“Perhaps the greatest testament to the efficacy of long-term treatment can be found in drug rehabs for professionals. Physician health programs, for example, have documented five-year abstinence rates of 79 percent and return to work rates of 96 percent, with virtually no evidence of risk or harm to patients from participating physicians. These programs involve comprehensive treatment followed by long-term monitoring and support that often lasts upwards of five years. This model, which has proven effective for professionals in safety-sensitive occupations, is likely equally effective for others.” Photo credit.

Recovery Is My Primary Interest and Why I Started This Blog in Nov. 2004

48666899_641582da36_zBy using a RSS reader, feedly, which I love more than I loved Google Reader, I can scan over 200 blogs daily. I have gotten very efficient at what I choose to use daily. I have also been adding some these to my Facebook page, Emotional Sobriety.

The following are a few excerpts from some of my favorite blogs:

1. From codependentlife: “Enabling does not help“:

I could look at my alcoholic and see how flawed in his thinking was, but I could not see how flawed my thinking was. Who in their right mind would say and do the things that I did trying to save someone who did not want to be saved, and was angry because I tried to save him anyway. I saw my desperateness as evidence of how much I loved him. It was desperate all right, but it was not so about love as it was about fear.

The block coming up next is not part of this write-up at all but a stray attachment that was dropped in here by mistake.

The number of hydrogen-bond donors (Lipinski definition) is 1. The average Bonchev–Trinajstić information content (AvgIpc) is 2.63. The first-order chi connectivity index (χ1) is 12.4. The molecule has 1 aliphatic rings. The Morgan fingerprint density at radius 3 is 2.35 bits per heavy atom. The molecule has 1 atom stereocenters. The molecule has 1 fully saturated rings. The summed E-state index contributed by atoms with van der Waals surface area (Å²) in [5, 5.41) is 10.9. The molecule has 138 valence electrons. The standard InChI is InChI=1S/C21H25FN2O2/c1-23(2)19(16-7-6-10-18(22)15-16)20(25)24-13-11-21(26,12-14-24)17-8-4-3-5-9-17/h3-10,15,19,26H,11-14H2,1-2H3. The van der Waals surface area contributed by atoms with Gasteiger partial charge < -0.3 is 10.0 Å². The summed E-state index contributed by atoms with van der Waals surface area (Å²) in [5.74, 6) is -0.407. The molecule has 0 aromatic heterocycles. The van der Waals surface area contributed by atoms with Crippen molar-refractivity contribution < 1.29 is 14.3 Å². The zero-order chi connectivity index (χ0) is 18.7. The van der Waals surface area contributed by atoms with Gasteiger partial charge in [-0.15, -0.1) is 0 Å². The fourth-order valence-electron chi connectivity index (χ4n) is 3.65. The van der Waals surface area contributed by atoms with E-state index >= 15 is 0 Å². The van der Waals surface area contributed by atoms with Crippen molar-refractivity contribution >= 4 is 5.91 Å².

What if he found someone else when he was out late and drinking with the guys. What if he left me? What if he lost his job because of drinking? How would we survive? What would our family and friends think if they knew the truth about his drinking? What if he got hurt or hurt someone else drinking and driving? What if he went to jail? What if his drinking was my fault? What if? What If? What If?

Desperately I tried through control and manipulation to keep it all together. It never occurred to me that “my helping” only helped him to deny that he had a problem, and it helped him to continue drinking. I was the one that wanted him to stop and my wants were not his wants. My helping did not help him with his drinking problem, but it did help to make matters worse.